First Steps in LaTeX / Edition 1by George Gratzer
Pub. Date: 10/01/1999
Publisher: Birkhauser Verlag
"The author lays a clear structure to guide the newcomer through the process...With its clear structure and the well-organized index and quick finder it may also serve the more experienced TeXie as a reference." -Zbl. für Mathematik"First Steps in LaTeX" is for the mathematician, physicist, engineer, scientist, or technical typist who needs to quickly learn how to typeset articles containing mathematical formulas. This book will provide a quick introduction to LaTeX, including the American Mathematical Society's enhancements, so that your first article can be typeset in only a few hours. Like the author's more comprehensive text "Math into LaTeX," this concise, first-step handbook contains well-organized material enriched by practical examples, making it an indispensable guide for the novice user.
- Birkhauser Verlag
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- 7.52(w) x 9.25(h) x 0.01(d)
Table of ContentsIntroductionTypographical conventions 1. Typing text 1.1 The files 1.2 The keyboard 1.3 Your first note 1.4 Lines too wide 1.5 More text features 1.6 List environments 2. Typing math 2.1 A note with math 2.2 Errors in math 2.3 Building blocks of a formula 2.4 Typing equations 2.5 AMS aligned formulas 2.5.1 The align environment 2.5.2 The alignat environment 2.5.3 The cases environment 3. Formulas and shorthand 3.1 Formula gallery 3.2 User-defined commands 3.2.1 Commands as shorthand 3.2.2 Arguments 3.2.3 Redefining commands 3.3 Building a formula step-by-step 4. The anatomy of an article 4.1 A LaTeX article 4.2 The typeset LaTeX article 4.3 LaTeX article templates 4.4 Your first article 4.4.1 Editing the top matter 4.4.2 Sectioning 4.4.3 Invoking proclamations 4.4.4 Inserting references 4.4.5 Adding pictures 5. An AMS article 5.1 The structure of an AMS article 5.1.1 AMS proclamations 5.1.2 AMS top matter 5.1.3 Article info 5.1.4 Author info 5.1.5 AMS info 5.2 The AMS sample article 6. Working with LaTeX 6.1 LaTeX error messages 6.2 Logical and visual design 6.3 A brief overview 6.4 Using LaTeX 6.4.1 The AMS packages revisited 6.4.2 Interactive LaTeX 6.4.3 Versions A. Math symbol tables A.1 Hebrew letters A.2 Greek characters A.3 LaTeX binary relations A.4 AMS binary relations A.5 AMS negated binary relations A.6 Binary operations A.7 Arrows A.8 Miscellaneous symbols A.9 Math spacing commands A.10 Delimiters A.11 Operators A.12 Math accents A.13 Math font commands B. Text symbol tables B.1 Text accents B.2 Some European characters B.3 Extra text symbols B.4 Text spacing commands B.5 Text font commands B.6 Text font size changes B.7 AMS text font size changes C. LaTeX and the Internet C.1 Commercial TeX implementations C.2 Getting files from the Internet C.3 Sample files C.4 AMS and the user groups C.5 Useful LaTeX information C.6 Putting it on the Internet Index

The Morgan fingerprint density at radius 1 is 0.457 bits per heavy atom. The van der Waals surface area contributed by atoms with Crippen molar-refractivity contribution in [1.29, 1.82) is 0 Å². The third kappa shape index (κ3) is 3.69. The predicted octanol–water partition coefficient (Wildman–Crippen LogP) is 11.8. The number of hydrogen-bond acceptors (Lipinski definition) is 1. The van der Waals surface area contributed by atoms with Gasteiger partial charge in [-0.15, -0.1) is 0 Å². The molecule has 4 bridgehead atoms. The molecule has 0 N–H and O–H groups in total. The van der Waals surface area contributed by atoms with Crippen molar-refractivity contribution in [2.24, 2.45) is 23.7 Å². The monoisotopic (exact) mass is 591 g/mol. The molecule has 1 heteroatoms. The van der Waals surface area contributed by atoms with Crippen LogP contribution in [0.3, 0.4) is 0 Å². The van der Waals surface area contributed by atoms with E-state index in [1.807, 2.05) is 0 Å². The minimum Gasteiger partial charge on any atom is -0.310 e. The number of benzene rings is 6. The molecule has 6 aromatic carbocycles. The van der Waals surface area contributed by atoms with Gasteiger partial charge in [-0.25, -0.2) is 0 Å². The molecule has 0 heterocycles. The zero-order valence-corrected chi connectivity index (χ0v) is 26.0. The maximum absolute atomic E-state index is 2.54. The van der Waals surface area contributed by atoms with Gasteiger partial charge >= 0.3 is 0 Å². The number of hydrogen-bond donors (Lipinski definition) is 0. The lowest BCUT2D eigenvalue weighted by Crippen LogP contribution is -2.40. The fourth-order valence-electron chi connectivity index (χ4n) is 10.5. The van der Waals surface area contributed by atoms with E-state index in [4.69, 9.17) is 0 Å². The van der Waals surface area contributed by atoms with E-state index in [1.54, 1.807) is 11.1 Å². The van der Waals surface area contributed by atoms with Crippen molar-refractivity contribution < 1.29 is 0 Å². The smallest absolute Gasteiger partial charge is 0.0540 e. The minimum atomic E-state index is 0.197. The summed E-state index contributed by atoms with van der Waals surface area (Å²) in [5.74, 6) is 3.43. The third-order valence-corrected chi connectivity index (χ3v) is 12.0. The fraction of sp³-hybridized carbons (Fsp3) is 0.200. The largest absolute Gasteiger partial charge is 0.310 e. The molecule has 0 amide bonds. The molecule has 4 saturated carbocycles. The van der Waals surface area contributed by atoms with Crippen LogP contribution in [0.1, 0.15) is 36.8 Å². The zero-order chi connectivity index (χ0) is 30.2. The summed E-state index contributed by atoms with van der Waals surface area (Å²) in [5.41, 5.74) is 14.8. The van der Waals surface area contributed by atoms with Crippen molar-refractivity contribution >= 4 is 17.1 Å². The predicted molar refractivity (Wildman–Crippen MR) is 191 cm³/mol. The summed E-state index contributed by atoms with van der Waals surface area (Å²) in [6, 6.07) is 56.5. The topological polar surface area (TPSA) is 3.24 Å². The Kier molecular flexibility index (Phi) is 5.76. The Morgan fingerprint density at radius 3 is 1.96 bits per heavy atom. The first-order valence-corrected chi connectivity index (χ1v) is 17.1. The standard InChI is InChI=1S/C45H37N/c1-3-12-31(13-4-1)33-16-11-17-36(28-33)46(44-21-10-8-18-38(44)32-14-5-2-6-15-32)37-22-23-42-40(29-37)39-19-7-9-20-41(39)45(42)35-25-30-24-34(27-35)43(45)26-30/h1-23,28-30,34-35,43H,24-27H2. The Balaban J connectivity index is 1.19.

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This book was recommended by a friend. The book is not so big as to overwhelm with the finer details but comprehensive enough to cover the core topics. It definitely lived up the hype. I installed LATEX on my MAC and produced my first doc within the hour. This book has served me well through my first year of graduate stats. I keep it right next to my computer for easy reference. The formula examples are great and the book is well organized. I highly recommend it.